Brendan Pedersen: Oh, that’s tough because like you mentioned in your intro, it really can vary so much, and a lot of it depends on what your personal retirement objective goals are and what income you wanted to have versus how your portfolio aged in the last 10 years or so. It really can vary, but it’s not a bad rule of thumb at all.
Steve Pomeranz: I’m speaking with Brendan Pedersen, he’s a staff writer for Kiplinger’s Personal Finance. We’re talking about the costs of retirement and are you spending more or less than when you were working? Let’s talk about the other side of the coin, spending more. Some of the things that you might spend more on. For example, travel. I think that would be something you would definitely spend more on. True?
Brendan Pedersen: Absolutely. I think even though you might not be commuting to work as much as, that’s one thing we mentioned earlier on, traveling and seeing the world is a touchstone of retirement for a whole lot of people. Whether you’re trying to pack in some luxury cruises or do weekend getaways with your grandkids, you’re going to be moving around in retirement, especially in your early retirement. Compared to working people, retirees are opting for longer and longer cruises, for instance, they made more destinations according to Colleen McDaniel, who is a senior executive editor of Cruise Critic.
Steve Pomeranz: Okay, fair enough. What about health care? That’s a big one. Tell us about that.
Brendan Pedersen: Yeah, that is one of the biggest upticks you’ll see in cost. And that’s not a big surprise, right? We spend more money on medical care as we retire. The Employee Benefit Research Institution found that the percentage of household total spending on healthcare goes from 8% in pre-retirement households, writ large, to almost 20% by the time a household is past the age of 85 in terms of averages. That’s coming from unpredictable and costly diagnoses and hospitalizations. And overall spending is going to rise for general health needs like prescription medicine, your insurance, and other services. So that’s something that’s unavoidable.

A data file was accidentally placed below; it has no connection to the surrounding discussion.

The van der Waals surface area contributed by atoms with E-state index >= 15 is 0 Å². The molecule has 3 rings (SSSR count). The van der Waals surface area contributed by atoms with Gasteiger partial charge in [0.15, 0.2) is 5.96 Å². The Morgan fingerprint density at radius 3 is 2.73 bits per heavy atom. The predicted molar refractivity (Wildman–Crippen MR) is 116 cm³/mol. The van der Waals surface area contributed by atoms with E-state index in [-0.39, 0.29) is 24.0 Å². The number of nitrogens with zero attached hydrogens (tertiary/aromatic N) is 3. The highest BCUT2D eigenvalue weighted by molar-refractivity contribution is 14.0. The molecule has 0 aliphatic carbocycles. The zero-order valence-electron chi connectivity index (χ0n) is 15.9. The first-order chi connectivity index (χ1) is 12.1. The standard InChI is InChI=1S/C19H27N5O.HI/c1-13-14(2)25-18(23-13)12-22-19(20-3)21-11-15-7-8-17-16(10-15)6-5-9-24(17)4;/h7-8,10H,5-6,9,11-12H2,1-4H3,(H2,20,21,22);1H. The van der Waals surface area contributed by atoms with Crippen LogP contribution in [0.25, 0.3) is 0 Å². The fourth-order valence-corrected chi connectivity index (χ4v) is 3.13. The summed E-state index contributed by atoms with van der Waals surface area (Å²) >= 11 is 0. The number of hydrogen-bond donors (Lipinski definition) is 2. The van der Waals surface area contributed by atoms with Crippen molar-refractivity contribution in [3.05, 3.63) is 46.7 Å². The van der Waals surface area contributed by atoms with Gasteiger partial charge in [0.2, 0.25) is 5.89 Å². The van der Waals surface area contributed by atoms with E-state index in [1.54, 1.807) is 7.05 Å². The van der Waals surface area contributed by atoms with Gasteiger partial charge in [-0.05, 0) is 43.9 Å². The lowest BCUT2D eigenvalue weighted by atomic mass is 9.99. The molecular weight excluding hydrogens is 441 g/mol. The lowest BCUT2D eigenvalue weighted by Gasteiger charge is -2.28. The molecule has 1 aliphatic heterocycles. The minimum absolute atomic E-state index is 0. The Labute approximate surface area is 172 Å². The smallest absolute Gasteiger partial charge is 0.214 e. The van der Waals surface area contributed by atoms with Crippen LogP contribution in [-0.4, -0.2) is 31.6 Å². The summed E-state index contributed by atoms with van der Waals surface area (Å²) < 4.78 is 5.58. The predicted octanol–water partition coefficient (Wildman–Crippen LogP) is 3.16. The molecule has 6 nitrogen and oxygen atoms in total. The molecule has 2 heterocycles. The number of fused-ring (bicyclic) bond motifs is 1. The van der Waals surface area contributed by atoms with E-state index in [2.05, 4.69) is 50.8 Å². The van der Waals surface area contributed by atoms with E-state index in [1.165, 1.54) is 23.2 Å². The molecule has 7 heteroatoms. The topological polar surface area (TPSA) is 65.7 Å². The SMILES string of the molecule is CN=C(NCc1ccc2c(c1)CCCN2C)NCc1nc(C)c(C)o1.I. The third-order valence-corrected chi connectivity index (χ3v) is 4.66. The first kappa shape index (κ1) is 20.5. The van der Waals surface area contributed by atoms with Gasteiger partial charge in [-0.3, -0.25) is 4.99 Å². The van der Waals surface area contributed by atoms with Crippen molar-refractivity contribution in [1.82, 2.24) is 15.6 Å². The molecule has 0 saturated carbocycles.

Steve Pomeranz: So some of these rising costs like healthcare will offset some of the declining costs, and it’d be interesting to see for each individual what kind of the average is. I think it’s a savings. I think you’re spending less in retirement. You know, when we calculate whether people have enough money for retirement, we don’t do a discount. We may put a bump in there for higher healthcare spending, but we project that out at an inflation rate going until the 90s. And that’s unrealistic, but we do that to be super conservative to make sure that we’re kind of overestimating things. But I know that just people as they age, they do spend less, they go out less, and so on.
What about day to day expenses? We’re just running out of time. Let’s take that as the last one.
Brendan Pedersen: Sure. Yeah, so as people transition into retirement, especially in the early stages, most people’s lives aren’t radically altered. You might still drive out to meet friends or associates or go grab coffee from around the corner or use your laptop to do work from the comfort of home. The things that do tend to change after you leave the workforce, however, is who is picking up the bill for a lot of the small stuff like lunches or parking or cell phone bills or even coffee. I mean, my God, when I worked from home after working in an office after I graduated college, the amount of money that I spent, even just on buying packages of ground coffee beans was significant. I got my money’s worth of coffee from my old employer.
Steve Pomeranz: Yeah. No, you know, also if you owned a small business, how much of those expenses were built into the business expenses?
Brendan Pedersen: Exactly. It’s a lot. And you can write a lot of that off. A lot of people tend to be surprised by just how many of those little expenses that their company might’ve picked up, either their own or their employer, but that’s something that you get used to over time, generally speaking.
Steve Pomeranz: All right. Cool.
Brendan Pedersen with Kiplinger Personal Finance. For all of you, it’s just really a question of sitting down and trying to get your budget together and figure out what do you think your spending is going to be, and then as the year goes by, you’re going to check that against your actual projections and see where you are. And if you constantly monitor it, keep on top of it working with a financial planner or some kind of an advisor that can help measure whether you’re spending too much or even not enough, which we see a lot here in Boca Raton, by the way. People can spend more, but they don’t out of fear. Long story short having information like this is pretty important to you.
We will put this link, a link to Brendan’s article on our website which, of course, is stevepomeranz.com, where we’d love you to visit and ask us a question. We’d love your questions as well. Remember that, stevepomeranz.com. And while you’re there sign up for our weekly update where you’ll hear all about our live events as well as read a transcript of what we’ve discussed here or a summary or actually listen to the audio itself. That’s stevepomeranz.com.